The distinction between satisficing and maximizing not only differs in the decision-making process, but also in the post-decision evaluation. Maximizers tend to use a more exhaustive approach to their decision-making process: they seek and evaluate more options than satisficers do to achieve greater satisfaction. However, whereas satisficers tend to be relatively pleased with their decisions, maximizers tend to be less happy with their decision outcomes. This is thought to be due to limited cognitive resources people have when their options are vast, forcing maximizers to not make an optimal choice. Because maximization is unrealistic and usually impossible in everyday life, maximizers often feel regretful in their post-choice evaluation.

Satisficing in Personality and Happiness Research entry on Wikipedia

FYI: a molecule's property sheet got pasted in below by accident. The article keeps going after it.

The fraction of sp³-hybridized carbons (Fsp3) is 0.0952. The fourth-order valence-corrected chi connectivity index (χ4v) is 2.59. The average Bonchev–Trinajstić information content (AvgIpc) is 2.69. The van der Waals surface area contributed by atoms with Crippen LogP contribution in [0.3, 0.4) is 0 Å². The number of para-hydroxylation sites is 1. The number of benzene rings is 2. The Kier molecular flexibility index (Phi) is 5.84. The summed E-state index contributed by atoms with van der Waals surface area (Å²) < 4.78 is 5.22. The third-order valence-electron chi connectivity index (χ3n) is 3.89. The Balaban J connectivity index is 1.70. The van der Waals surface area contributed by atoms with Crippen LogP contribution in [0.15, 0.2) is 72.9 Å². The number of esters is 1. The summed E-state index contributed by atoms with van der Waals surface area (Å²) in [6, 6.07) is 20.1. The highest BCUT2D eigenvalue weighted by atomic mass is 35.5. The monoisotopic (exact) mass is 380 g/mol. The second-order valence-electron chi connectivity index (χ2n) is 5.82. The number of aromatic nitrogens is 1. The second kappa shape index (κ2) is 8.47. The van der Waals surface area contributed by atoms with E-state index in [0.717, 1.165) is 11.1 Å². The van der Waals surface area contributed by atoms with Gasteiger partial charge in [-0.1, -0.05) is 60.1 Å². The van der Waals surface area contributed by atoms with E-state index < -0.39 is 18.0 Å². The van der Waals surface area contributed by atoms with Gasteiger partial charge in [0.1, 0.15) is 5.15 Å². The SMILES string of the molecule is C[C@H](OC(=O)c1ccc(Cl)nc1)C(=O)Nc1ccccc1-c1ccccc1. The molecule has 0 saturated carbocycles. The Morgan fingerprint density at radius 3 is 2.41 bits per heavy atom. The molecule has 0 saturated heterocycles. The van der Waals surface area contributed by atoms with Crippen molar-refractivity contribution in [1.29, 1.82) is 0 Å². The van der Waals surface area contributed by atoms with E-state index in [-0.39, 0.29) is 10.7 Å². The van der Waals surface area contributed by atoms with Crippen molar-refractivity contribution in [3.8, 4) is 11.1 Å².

I don’t think there’s any doubt that I’m a satisficer. And sometimes I’ve worried about that, because we sometimes live in a maximizer world. My family has moved around a lot and my partner and I have bought a number of homes and sold them as we migrated. One phrase that has come up frequently in our house buying is leaving money on the table. I’ve heard it when we sell a house, when I negotiate a salary for a job, or when I talk to legal publishers about legal contracts.

In maximizer terms, it’s getting the best deal. One perspective is that people who leave money on the table are weak negotiators and are losers and are making mistakes.